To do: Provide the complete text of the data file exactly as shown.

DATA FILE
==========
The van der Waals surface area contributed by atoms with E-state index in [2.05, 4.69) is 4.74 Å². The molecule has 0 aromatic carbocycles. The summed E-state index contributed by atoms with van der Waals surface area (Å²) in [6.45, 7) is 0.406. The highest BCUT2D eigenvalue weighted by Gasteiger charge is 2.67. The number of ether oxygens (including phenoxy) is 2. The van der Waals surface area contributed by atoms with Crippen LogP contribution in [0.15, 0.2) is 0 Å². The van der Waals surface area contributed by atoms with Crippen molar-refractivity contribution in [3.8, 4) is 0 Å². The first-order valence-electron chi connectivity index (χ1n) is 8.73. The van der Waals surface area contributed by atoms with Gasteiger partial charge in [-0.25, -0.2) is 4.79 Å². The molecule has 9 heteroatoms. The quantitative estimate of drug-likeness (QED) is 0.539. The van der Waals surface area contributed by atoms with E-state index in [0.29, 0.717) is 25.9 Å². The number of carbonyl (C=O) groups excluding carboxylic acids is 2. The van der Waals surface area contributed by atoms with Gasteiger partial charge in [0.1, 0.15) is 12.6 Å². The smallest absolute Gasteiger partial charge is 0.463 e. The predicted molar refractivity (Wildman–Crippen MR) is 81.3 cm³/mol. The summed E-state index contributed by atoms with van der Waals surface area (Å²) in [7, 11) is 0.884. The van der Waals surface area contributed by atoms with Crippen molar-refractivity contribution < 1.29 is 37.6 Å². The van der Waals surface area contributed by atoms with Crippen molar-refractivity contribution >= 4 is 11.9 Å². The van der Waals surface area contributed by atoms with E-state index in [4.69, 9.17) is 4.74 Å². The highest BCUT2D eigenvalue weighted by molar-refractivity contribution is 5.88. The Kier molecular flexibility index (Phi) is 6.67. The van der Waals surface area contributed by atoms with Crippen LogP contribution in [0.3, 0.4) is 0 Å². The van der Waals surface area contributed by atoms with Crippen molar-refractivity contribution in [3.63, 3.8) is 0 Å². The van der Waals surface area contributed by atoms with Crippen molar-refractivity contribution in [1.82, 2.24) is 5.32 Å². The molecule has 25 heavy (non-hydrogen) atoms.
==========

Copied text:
The van der Waals surface area contributed by atoms with E-state index in [2.05, 4.69) is 4.74 Å². The molecule has 0 aromatic carbocycles. The summed E-state index contributed by atoms with van der Waals surface area (Å²) in [6.45, 7) is 0.406. The highest BCUT2D eigenvalue weighted by Gasteiger charge is 2.67. The number of ether oxygens (including phenoxy) is 2. The van der Waals surface area contributed by atoms with Crippen LogP contribution in [0.15, 0.2) is 0 Å². The van der Waals surface area contributed by atoms with Crippen molar-refractivity contribution in [3.8, 4) is 0 Å². The first-order valence-electron chi connectivity index (χ1n) is 8.73. The van der Waals surface area contributed by atoms with Gasteiger partial charge in [-0.25, -0.2) is 4.79 Å². The molecule has 9 heteroatoms. The quantitative estimate of drug-likeness (QED) is 0.539. The van der Waals surface area contributed by atoms with E-state index in [0.29, 0.717) is 25.9 Å². The number of carbonyl (C=O) groups excluding carboxylic acids is 2. The van der Waals surface area contributed by atoms with Gasteiger partial charge in [0.1, 0.15) is 12.6 Å². The smallest absolute Gasteiger partial charge is 0.463 e. The predicted molar refractivity (Wildman–Crippen MR) is 81.3 cm³/mol. The summed E-state index contributed by atoms with van der Waals surface area (Å²) in [7, 11) is 0.884. The van der Waals surface area contributed by atoms with Crippen molar-refractivity contribution < 1.29 is 37.6 Å². The van der Waals surface area contributed by atoms with Crippen molar-refractivity contribution >= 4 is 11.9 Å². The van der Waals surface area contributed by atoms with E-state index in [4.69, 9.17) is 4.74 Å². The highest BCUT2D eigenvalue weighted by molar-refractivity contribution is 5.88. The Kier molecular flexibility index (Phi) is 6.67. The van der Waals surface area contributed by atoms with Crippen LogP contribution in [0.3, 0.4) is 0 Å². The van der Waals surface area contributed by atoms with Crippen molar-refractivity contribution in [3.63, 3.8) is 0 Å². The van der Waals surface area contributed by atoms with Crippen molar-refractivity contribution in [1.82, 2.24) is 5.32 Å². The molecule has 25 heavy (non-hydrogen) atoms.